This week in web was a busy one for Google, which unveiled a YouTube just for kids, competed against Apple to gain control of car dashboards and consumer wallets and banned porn from Blogger. Meanwhile, Apple created emojis in six new skin tones, and Sony hoped to make a success with its own version of the ill-fated Google Glass. Lenovo had a bad week, facing a lawsuit from furious consumers after it pre-installed adware on some of its laptops.
You're Never Too Young for YouTube
Google isn't satisfied with trying to monopolize the attention of every adult and teenager on the planet -- now it is going after little kids too. In what Google calls its first product to be built especially for children, the new YouTube Kids app for iOS and Android is aimed squarely at kids as young as three or four.
The app provides bigger pictures, brighter icons, and a voice-activated search feature to make it easier for kids to navigate the YouTube universe. It also addresses concerns of parents by pre-screening all content to make sure it's appropriate for children, providing a virtual lock on the parental controls that little kids won't be able to open, and setting a daily usage timer so that the toddlers don't spend all of their waking hours watching videos -- that can wait until they are older.
Google and Apple Want You to Take Them for a Ride
In its quest to be everywhere, Google is not only invading the nursery, but also the automobile -- a goal it shares with its rival Apple. Within a few weeks, many new cars will have dashboard systems that let drivers use their smartphones to connect with the cloud to play music, navigate, and communicate more safely.
Drivers' smartphones will use the dashboard's center screen to display icons that will be optimized for speed so that drivers don't have to take their eyes off the road too long. Other features meant to minimize distracted driving are bigger fonts, no back button, no streaming video, and social media blocks.
Google (Android Auto) and Apple (CarPlay) have each made deals with about two dozen car manufacturers, many of which will be offering both systems to consumers.
Users Who Are Super Annoyed at Superfish Go to Court
The backlash has begun after computer maker Lenovo pre-installed Superfish adware on some of its laptops. A proposed class-action lawsuit was filed in federal court, alleging that Lenovo acted fraudulently and endangered users' privacy and security.
Superfish not only serves up annoying ads on users' screens, but it also creates a security hole, according to security experts, that allows hackers to steal sensitive personal information, including banking information and email, even if the information is encrypted.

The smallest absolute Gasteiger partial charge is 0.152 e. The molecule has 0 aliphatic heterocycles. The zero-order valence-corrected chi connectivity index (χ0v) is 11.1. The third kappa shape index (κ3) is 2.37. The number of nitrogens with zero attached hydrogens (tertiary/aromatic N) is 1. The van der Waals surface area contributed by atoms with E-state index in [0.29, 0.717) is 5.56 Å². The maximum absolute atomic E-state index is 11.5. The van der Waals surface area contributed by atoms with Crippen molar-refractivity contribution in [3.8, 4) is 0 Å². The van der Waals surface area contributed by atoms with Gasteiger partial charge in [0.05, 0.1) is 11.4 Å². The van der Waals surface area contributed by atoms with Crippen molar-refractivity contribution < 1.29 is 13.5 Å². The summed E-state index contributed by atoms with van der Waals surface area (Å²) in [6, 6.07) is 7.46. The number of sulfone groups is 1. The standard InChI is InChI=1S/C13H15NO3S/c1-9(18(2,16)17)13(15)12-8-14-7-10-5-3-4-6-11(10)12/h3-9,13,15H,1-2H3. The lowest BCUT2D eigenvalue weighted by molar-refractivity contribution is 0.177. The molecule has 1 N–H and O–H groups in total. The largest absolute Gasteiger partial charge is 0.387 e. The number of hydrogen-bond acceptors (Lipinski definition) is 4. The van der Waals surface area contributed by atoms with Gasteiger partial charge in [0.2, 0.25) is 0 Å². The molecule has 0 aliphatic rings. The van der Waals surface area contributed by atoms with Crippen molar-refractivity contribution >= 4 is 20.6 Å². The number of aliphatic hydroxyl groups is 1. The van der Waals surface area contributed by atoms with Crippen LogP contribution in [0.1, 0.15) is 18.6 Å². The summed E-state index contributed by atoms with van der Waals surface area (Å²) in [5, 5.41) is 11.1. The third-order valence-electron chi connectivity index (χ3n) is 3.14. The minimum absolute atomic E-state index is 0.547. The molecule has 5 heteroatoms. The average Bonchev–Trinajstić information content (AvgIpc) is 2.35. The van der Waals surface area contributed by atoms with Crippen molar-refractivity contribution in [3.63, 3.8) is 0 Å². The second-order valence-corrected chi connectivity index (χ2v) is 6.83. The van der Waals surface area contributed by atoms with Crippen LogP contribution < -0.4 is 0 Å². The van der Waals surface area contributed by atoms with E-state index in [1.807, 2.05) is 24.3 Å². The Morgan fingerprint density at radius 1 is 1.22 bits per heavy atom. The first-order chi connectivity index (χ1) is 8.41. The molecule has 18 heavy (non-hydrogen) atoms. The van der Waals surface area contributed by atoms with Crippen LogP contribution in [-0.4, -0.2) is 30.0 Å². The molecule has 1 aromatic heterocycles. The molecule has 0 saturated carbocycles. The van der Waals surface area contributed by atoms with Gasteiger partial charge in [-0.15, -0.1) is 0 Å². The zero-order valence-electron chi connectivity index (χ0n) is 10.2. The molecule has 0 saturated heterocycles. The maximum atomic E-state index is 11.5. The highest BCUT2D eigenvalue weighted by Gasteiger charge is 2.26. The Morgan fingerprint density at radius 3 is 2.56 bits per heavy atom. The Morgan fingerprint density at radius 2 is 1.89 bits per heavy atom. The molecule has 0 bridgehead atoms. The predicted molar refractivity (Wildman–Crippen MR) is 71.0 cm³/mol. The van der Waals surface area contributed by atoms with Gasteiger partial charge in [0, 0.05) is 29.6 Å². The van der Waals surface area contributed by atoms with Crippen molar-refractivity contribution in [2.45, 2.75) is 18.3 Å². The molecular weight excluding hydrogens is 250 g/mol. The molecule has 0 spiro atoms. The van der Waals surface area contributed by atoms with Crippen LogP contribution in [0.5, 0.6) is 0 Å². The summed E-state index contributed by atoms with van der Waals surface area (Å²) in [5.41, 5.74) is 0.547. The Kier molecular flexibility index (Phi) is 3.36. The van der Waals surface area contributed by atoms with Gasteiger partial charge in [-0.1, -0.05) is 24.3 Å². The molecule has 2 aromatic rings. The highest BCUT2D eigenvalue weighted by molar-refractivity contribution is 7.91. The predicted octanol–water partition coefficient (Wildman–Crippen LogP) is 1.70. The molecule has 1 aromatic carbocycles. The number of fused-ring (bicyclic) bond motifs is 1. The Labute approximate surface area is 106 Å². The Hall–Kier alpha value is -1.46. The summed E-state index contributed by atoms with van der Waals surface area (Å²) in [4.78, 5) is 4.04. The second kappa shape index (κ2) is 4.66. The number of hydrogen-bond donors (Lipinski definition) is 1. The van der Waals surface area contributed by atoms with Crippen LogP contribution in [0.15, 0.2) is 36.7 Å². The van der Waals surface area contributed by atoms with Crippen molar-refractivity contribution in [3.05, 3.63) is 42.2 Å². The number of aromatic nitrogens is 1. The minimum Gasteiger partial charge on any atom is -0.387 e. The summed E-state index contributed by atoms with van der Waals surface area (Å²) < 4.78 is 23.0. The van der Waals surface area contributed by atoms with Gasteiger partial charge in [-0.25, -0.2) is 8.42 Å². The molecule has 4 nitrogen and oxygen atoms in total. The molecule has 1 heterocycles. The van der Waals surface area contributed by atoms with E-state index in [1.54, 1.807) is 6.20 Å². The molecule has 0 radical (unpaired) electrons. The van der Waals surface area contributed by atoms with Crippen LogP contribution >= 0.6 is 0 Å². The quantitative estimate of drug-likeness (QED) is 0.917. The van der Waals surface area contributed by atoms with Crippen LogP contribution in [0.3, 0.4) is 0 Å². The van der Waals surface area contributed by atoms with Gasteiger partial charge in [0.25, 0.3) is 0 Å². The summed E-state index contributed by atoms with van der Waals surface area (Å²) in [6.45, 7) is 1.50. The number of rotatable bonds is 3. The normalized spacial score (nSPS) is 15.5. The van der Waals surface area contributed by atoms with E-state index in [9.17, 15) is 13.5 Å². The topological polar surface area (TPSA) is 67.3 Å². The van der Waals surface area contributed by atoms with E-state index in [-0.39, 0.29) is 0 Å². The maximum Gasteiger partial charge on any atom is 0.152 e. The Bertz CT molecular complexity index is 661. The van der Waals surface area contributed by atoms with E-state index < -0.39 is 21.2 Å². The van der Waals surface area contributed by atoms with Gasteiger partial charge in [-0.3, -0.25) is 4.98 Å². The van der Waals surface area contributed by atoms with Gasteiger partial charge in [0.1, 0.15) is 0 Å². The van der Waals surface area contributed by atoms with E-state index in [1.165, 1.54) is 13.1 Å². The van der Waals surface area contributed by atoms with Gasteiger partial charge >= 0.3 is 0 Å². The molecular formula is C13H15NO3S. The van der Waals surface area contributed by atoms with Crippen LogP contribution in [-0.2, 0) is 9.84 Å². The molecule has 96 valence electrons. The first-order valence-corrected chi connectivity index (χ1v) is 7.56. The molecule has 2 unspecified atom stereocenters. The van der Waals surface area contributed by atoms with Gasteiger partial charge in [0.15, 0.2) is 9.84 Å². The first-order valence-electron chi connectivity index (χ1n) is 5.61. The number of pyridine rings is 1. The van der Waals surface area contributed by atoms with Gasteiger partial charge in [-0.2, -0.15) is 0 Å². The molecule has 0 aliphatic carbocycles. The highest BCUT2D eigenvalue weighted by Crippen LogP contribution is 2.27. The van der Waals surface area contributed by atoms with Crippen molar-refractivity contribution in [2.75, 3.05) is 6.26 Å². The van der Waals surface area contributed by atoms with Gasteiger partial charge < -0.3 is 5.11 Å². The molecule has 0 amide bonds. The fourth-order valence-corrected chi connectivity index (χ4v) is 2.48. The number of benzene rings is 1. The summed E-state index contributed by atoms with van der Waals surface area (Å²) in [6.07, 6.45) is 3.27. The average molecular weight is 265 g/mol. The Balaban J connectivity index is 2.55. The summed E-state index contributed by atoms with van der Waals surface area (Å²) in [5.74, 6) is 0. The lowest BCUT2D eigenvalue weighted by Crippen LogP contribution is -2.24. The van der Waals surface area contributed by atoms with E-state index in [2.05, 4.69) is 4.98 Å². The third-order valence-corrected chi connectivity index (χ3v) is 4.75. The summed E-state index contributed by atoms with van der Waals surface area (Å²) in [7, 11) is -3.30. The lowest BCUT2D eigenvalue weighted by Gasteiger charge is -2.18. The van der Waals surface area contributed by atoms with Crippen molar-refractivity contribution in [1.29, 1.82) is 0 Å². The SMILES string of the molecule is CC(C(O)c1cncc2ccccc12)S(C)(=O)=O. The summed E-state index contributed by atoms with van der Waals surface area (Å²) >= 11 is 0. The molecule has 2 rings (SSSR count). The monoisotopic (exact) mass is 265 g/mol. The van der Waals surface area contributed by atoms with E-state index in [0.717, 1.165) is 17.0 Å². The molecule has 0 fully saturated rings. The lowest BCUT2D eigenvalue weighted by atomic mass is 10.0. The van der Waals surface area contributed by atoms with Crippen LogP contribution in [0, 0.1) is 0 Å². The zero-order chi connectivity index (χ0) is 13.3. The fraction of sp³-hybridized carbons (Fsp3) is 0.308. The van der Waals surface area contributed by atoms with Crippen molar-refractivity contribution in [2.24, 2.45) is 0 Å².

Even the government is outraged. The Department of Homeland Security calls Superfish "spyware" and urges users to remove Superfish from their systems.
Can Sony Succeed Where Google Failed?
Google Glass never took off with consumers. Now Sony is taking a stab at creating a wearable eyeglass device that will sell for half the cost. The device, dubbed SmartEyeglass, will connect to the Internet via Android. Images should be easier to see on the Sony device than they were on Google Glass, but on the negative side, Sony's version requires wearers to use a separate controller unit.
SmartEyeglass will go on sale in March, but this release is aimed mostly at developers and industrial users. A release for the general public isn't expected until 2016.
Will Target's Free Shipping Offer Hit the Bullseye?
Target announced that it is offering free shipping with a minimum $25 purchase, That's half of its own previous minimum and less than Amazon's current free-shipping minimum of $35 (for customers who aren't subscribed to Prime) and also less than Walmart's minimum of $50.
Target is hoping to repeat the success it had over the holiday season, when a free-shipping promotion increased quarterly sales by 40 percent.
Competition for Mobile Payments Heats Up
If you're still reaching for your wallet when you're at the cash register, Google, Apple, Samsung, and a Walmart-led retailer group would like you to reach for your smartphone instead. All these companies are working hard on their mobile payments applications, hoping to capture the most users in this emerging technology.
Google's latest efforts include making distribution deals to get the Google Wallet apps pre-installed on phones from the largest wireless companies, and buying technology from its former mobile-payments rival Softcard.
Apple Unveiling New, More Diverse Emojis
Apple deserves a smiley face for introducing 300 new emojis, including some featuring six new skin tones. In addition to bringing more diversity to its faces, the new set of emojis will include 32 new country flags, more gadgets, and relationship emojis with same-sex couples. The new emojis will be included in iOS 8.3, which will be released to the general public within a few months.
Blogger Bans Porn
Google announced that its free blogging platform, Blogger, is banning images and videos that are "sexually explicit or show graphic nudity" starting on March 23. Content that violates the rule won't be removed completely, but the blog will be set to "private," and only the blog's owner and people specifically invited to view the blog will be able to see it.
At the same time, nudity will still be allowed on Blogger if it has a "substantial public benefit," which puts Google in the difficult position of deciding what is and isn't pornography.